Nigerian email scam leads to real-life kidnap
What started as an email scam turned into a real-life nightmare for a South Korean man and his daughter, who were lured to Africa and kidnapped.
The two, lured on the promise of tens of millions of dollars in a lottery scheme, were eventually rescued by South African police, according to a report on UK-based The Guardian.
South African police who raided the property in Soweto also arrested six suspected kidnappers, five Nigerians and a South African, the report said.
The Guardian did not name the two victims but described the South Korean man as 65 years old, and his daughter as in her 30s.
A “419 scam” is a confidence-based trick that derives its name from Section 419 of the Nigerian criminal code for obtaining property through fraud.
According to The Guardian report, the South Korean and his daughter fell for the fraudulent email claiming they could win millions in a lottery scheme if they went to South Africa.
Upon arrival, the two were taken hostage in a township for four days by the mainly Nigerian gang, which demanded a ransom of $10 million.
Investigation showed the two victims landed at OR Tambo international airport in Johannesburg last week.
“The suspects allegedly tasked a driver to fetch the victims from OR Tambo airport. The driver and the two Korean nationals were kidnapped and kept at a house in Meadowlands, Soweto,” Col. McIntosh Polela of the South African police service (Saps) said.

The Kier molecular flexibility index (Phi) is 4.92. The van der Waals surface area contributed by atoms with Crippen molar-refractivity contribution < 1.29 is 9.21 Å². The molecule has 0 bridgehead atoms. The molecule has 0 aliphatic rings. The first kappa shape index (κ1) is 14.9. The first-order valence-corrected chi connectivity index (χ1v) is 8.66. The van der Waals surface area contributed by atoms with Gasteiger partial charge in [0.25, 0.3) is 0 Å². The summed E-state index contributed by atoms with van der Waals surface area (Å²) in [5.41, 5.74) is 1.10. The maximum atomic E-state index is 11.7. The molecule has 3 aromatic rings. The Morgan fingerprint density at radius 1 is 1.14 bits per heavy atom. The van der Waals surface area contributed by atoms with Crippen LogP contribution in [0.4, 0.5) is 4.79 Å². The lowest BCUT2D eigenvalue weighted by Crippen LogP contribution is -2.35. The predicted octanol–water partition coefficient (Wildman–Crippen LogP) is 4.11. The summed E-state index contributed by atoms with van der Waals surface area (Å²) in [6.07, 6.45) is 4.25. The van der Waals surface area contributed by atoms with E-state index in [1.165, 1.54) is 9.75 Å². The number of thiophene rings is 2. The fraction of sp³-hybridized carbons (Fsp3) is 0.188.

He added the driver managed to escape and alert the police. The suspects demanded a $10-million ransom from the 65-year-old man’s wife in South Korea, to be deposited into an account in Singapore. The amount was eventually negotiated down to $120,000.
“While the negotiations were ongoing, the wife alerted the South Korean embassy in South Africa. Members of the Saps rescued the captives, before the ransom money was deposited,” Polela said.
Six suspects, five Nigerians and a South African, were arrested during the early-morning rescue and charged with kidnapping. The South Koreans, “tearful but grateful,” left the country without waiting to give evidence in court, The Guardian reported.
“They declined to testify because they were traumatized,” Polela added. “They were also embarrassed at being lured to South Africa. This is common once victims discover they’ve been fooled.” — TJD, GMA News